It’s now November – time for exam preparation!

Really, it was time for revision a while ago if you are a student who is sitting IB Diploma Psychology exams on

Thursday 6th and Friday 7th November.  However, a week is long enough to brush up on exam technique and plan to focus your answers effectively on the questions asked rather than writing everything you know about the topics you have studied.

Feedback from the May 2014 examiners is a good place to start for tips:

Paper 1

Section A (Short-answer questions)

  • Material was generally learned well, but either the wrong material was used to answer the question or the material was not used but rather just described. 
  • There is no need to evaluate studies used to answer SAQs
  • Some confusion between terms was apparent.  (In other words – make sure you know the difference between social learning theory and social identity theory, and between a stereotype and a schema).
  • Some answers were rather long, which left candidates little time for their essay answer.

Section B (Essay)

  • Critical thinking was not integrated into the answer. Instead it was often either a list of advantages and disadvantages as a separate entity after a descriptive account or the argument was repetitive and superficial.
  • Very few candidates were able to actually focus well on evaluating the theory as opposed to just evaluating the studies they presented.
  • Candidates should be encouraged to think of the studies as only the supporting evidence. The response to the question itself happens above that. Candidates should be advised to answer the question first, and then support it with evidence.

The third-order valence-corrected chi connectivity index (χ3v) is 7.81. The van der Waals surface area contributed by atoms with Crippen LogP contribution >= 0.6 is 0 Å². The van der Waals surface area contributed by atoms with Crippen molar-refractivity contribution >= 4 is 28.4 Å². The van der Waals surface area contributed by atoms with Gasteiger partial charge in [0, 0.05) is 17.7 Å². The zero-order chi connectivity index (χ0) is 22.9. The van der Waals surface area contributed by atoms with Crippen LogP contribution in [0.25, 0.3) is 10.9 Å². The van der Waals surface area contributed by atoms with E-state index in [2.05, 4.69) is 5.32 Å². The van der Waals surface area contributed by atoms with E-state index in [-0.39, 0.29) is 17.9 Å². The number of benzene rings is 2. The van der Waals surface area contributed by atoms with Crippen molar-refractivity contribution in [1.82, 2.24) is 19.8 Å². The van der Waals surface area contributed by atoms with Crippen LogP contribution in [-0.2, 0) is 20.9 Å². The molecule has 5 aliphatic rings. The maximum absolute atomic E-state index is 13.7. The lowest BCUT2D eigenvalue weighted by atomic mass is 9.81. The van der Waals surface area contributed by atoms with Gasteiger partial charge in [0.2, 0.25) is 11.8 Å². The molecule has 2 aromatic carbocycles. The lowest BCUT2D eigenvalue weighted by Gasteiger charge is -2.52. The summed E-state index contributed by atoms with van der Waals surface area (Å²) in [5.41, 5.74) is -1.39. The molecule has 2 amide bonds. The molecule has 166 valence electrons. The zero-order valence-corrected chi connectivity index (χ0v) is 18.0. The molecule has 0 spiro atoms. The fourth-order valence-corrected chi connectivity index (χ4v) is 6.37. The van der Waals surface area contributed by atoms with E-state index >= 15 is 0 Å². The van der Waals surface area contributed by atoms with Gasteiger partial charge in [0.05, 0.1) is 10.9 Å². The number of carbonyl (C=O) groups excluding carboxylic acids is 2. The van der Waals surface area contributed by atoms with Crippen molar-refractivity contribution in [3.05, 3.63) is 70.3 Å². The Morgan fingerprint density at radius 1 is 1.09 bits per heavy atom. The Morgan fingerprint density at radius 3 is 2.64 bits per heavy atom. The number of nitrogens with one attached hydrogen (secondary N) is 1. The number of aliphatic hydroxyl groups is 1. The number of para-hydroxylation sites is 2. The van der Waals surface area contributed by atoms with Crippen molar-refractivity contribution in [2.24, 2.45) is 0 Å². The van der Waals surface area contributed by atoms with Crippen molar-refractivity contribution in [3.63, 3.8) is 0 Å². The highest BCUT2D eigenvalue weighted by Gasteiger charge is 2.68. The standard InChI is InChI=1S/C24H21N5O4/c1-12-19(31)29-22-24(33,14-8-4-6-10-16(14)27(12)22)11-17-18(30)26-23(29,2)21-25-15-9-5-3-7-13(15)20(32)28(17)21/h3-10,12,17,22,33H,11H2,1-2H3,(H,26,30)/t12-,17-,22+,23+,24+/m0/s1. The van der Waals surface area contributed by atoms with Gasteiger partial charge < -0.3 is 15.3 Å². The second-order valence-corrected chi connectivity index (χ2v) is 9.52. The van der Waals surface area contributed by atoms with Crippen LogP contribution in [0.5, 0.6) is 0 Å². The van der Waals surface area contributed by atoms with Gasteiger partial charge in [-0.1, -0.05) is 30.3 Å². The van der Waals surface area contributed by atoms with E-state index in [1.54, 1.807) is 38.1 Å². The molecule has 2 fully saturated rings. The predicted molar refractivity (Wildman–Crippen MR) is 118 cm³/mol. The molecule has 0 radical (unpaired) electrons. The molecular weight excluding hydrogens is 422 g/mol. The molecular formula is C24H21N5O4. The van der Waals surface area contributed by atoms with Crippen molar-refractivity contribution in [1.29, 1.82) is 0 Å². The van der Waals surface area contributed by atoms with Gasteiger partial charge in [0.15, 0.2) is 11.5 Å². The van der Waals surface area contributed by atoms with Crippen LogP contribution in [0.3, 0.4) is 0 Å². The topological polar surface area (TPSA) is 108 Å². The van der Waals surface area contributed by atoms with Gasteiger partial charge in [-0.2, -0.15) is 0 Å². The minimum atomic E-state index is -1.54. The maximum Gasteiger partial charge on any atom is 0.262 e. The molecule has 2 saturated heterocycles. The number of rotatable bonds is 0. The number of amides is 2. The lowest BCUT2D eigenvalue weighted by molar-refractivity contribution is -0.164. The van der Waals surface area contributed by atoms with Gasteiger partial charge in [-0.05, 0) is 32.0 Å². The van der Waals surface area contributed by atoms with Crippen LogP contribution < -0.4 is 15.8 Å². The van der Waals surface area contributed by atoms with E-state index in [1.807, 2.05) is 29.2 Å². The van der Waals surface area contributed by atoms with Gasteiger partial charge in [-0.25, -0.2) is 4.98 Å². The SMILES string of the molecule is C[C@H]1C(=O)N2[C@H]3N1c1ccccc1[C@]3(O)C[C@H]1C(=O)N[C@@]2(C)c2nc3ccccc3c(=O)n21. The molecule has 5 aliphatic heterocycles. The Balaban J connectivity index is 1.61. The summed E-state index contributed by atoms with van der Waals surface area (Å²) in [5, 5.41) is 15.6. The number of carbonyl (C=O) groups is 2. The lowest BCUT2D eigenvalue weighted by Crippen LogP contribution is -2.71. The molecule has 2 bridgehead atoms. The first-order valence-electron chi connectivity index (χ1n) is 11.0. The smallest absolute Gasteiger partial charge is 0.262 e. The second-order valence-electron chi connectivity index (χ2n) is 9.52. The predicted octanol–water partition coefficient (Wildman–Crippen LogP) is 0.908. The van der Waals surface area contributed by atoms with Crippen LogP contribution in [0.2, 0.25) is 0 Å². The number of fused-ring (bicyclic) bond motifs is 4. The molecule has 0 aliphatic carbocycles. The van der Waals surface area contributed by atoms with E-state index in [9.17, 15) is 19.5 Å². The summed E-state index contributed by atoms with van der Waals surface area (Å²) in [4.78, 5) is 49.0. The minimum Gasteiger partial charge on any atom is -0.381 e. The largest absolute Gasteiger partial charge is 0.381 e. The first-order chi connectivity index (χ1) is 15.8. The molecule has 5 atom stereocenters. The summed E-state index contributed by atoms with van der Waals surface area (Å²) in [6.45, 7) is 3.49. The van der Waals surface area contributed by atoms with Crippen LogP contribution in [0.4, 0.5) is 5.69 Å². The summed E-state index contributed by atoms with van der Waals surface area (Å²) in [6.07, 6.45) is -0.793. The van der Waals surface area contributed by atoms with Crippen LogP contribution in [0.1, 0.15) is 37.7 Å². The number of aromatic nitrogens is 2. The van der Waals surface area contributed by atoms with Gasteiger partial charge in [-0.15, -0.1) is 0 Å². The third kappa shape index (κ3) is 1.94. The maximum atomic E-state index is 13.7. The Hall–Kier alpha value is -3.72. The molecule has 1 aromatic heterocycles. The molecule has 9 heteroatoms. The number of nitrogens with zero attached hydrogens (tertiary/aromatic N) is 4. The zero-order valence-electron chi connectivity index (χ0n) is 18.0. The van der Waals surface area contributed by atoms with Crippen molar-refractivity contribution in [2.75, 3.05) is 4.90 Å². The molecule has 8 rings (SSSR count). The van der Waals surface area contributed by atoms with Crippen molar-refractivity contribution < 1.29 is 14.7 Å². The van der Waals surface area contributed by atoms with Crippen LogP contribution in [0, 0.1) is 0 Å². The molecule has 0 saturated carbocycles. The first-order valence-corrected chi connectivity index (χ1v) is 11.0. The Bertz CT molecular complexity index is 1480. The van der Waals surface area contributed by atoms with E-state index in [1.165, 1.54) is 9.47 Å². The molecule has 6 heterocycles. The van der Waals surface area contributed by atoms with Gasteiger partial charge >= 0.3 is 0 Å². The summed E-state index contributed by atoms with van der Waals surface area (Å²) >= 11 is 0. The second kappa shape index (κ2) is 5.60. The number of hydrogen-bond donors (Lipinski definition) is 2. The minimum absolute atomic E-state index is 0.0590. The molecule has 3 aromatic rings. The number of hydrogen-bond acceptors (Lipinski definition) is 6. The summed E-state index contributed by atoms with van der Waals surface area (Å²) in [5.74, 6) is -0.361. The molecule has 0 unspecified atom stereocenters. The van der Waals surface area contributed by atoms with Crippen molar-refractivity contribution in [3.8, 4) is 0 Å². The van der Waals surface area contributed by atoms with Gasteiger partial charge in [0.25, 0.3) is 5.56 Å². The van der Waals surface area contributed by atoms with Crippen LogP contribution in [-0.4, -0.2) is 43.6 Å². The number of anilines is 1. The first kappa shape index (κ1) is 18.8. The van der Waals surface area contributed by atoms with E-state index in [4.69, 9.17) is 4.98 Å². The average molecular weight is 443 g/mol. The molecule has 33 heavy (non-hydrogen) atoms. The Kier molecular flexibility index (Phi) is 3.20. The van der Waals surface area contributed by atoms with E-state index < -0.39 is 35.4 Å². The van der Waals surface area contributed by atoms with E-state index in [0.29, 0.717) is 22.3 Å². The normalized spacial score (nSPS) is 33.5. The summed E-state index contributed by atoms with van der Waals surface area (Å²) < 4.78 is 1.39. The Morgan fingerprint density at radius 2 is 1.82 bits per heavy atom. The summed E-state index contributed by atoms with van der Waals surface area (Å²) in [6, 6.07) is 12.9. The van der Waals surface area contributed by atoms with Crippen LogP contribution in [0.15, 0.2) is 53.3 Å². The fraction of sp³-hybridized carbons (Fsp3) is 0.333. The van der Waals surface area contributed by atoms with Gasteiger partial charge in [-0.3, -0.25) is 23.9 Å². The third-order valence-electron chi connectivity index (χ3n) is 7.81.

Paper 2 (Options)

  • Basic knowledge was better demonstrated than critical thinking by candidates.
  • Candidates were not always clear on the demands of the command terms.
  • Relevant psychological research should be used in answers.

Paper 3 (Qualitative research, HL)

  • Candidates used vocabulary from quantitative research such as experiment for study, experimenter for researcher and hypothesis for aim and furthermore some candidates talked about variables, control of variables and even about cause-effect relationships and correlations in some cases. All this showed lack of knowledge of qualitative research methods.
  • Many candidates appeared well prepared for the question on reflexivity and were able to explain why reflexivity was relevant to the study with relevant knowledge and examples from the stimulus paper.
  • Candidates evaluated the study instead of the use of semi-structured interviews in the study.

So, to summarise, STOP, THINK AND FOCUS on answering what is asked, and all will go well.

Good luck to you whether you are taking your exams next week or next year.

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